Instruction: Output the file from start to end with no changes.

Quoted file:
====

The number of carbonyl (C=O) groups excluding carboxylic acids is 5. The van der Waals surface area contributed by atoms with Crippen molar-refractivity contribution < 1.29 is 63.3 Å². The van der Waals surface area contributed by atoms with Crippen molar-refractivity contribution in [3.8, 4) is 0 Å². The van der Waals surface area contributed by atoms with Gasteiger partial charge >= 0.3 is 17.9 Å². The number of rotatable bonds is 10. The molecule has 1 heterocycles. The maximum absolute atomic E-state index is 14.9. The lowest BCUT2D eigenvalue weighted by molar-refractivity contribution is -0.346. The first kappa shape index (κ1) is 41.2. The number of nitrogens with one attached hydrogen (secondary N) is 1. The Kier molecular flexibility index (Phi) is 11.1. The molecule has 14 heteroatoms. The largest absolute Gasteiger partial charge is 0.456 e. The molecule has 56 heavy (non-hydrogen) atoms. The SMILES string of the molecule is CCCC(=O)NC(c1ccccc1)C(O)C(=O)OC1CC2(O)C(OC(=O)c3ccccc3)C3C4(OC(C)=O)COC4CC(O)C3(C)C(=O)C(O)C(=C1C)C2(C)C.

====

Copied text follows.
The number of carbonyl (C=O) groups excluding carboxylic acids is 5. The van der Waals surface area contributed by atoms with Crippen molar-refractivity contribution < 1.29 is 63.3 Å². The van der Waals surface area contributed by atoms with Crippen molar-refractivity contribution in [3.8, 4) is 0 Å². The van der Waals surface area contributed by atoms with Gasteiger partial charge >= 0.3 is 17.9 Å². The number of rotatable bonds is 10. The molecule has 1 heterocycles. The maximum absolute atomic E-state index is 14.9. The lowest BCUT2D eigenvalue weighted by molar-refractivity contribution is -0.346. The first kappa shape index (κ1) is 41.2. The number of nitrogens with one attached hydrogen (secondary N) is 1. The Kier molecular flexibility index (Phi) is 11.1. The molecule has 14 heteroatoms. The largest absolute Gasteiger partial charge is 0.456 e. The molecule has 56 heavy (non-hydrogen) atoms. The SMILES string of the molecule is CCCC(=O)NC(c1ccccc1)C(O)C(=O)OC1CC2(O)C(OC(=O)c3ccccc3)C3C4(OC(C)=O)COC4CC(O)C3(C)C(=O)C(O)C(=C1C)C2(C)C.